The debriefing also begins the process of fully identifying the location where contraband is believed to be possessed. All that is required of police is that the description of the targeted structure be detailed enough that the officer assigned to execute the search warrant can, with reasonable effort, identify the place intended to be searched.59 Yet the frequency of wrong door raids illustrates the obvious: verifying the exact address does not always occur.60


During the planning stage the informant should be taken into the field by the control agent to point out the exact location where the buy is going to take place. If the buy is to be made from a duplex or an apartment building with multiple doors, the CI must point out to the agent which door he will use.  Remarkably, these steps are often ignored.


The process need not expose the CI’s role. He can be driven to the location in a surveillance vehicle with darkened windows. The investigator will then be able to obtain both a physical address and a physical description of the targeted location.


A thorough debriefing assists in fully identifying the trafficker before the buy occurs. The informant may not know the suspect's full name but only refer to him by a nickname or an alias. The nickname may be recognized by the interviewer allowing for full identification of the subject. Other officers may recognize both the nickname and the address as having a reputation for criminal activity.  Their knowledge can serve to corroborate the informant's account in assessing whether the case should move forward.


The informant may also have a residential telephone number or cell phone number for the suspect. Subscriber information can be obtained through a criss-cross directory. Non-published telephone numbers and toll records can be obtained from the service provider with a subpoena.  The same holds true for cellular telephone numbers and records.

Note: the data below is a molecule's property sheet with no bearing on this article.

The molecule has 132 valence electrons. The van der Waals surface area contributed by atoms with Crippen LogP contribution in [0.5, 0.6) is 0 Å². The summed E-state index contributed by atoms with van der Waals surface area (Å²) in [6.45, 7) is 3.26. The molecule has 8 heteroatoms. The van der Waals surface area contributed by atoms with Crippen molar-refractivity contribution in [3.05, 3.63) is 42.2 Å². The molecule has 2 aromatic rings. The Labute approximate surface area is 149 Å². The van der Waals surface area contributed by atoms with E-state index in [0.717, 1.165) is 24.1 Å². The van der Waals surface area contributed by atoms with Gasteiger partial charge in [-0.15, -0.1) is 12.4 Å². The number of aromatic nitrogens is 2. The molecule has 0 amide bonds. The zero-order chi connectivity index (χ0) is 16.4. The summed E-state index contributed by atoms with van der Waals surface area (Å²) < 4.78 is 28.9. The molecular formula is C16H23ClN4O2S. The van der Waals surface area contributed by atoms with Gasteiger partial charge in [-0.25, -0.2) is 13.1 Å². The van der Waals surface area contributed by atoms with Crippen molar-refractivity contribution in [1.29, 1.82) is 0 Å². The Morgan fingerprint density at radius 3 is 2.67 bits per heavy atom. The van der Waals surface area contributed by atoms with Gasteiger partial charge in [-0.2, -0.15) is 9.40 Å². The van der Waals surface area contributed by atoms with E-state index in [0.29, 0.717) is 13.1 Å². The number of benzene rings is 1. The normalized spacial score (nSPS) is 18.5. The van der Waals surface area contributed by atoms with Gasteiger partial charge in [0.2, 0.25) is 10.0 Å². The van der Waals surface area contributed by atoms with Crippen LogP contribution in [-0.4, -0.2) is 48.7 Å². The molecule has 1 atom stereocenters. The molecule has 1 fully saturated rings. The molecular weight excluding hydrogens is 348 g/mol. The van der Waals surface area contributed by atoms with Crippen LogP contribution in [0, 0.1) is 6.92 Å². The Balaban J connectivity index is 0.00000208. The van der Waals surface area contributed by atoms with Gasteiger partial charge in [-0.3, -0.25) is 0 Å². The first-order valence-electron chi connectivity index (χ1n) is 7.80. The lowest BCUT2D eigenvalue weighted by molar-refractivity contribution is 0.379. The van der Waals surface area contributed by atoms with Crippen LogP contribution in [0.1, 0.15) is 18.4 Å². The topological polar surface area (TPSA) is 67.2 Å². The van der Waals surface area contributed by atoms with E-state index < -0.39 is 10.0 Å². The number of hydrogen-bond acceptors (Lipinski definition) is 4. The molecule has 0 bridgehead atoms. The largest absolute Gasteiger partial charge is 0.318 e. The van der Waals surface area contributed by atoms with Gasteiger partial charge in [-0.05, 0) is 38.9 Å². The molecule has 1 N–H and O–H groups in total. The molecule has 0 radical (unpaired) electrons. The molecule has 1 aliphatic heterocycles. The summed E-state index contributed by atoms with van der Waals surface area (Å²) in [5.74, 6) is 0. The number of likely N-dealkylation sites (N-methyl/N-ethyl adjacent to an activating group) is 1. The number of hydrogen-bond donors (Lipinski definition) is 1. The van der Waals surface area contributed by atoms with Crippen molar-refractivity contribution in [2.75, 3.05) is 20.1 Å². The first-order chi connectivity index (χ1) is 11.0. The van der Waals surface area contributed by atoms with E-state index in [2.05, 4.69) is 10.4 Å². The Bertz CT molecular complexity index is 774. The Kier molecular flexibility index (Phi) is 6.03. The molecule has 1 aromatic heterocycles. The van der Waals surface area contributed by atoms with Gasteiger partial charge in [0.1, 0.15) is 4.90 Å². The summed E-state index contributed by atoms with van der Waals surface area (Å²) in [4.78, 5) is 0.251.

When the exact address is determined, utility companies can be contacted to determine the name of the individual receiving services. A subpoena may be required to obtain the information and a copy of the original credit application. While the named applicant may not be the suspect, the information often provides investigative leads.


Once a verifiable name and date of birth for the subject is obtained, photographs also become available. Law enforcement agencies can request copies of the color photograph taken for a driver’s license. Targets of investigation without licenses may have identification cards or arrest photographs on file with a local police agency. Upon receipt of the photograph, the informant is given the opportunity to identify the subject from a group of photos.


The CI should also be questioned about vehicles the subject has been seen driving or that are routinely located at the target location. Agents can conduct surveillance and obtain license numbers of vehicles frequenting the residence or business. The information can serve to further corroborate the source's accounts of criminal activity. The Supreme Court has recognized the value of corroborating the informant's tip by independent investigation.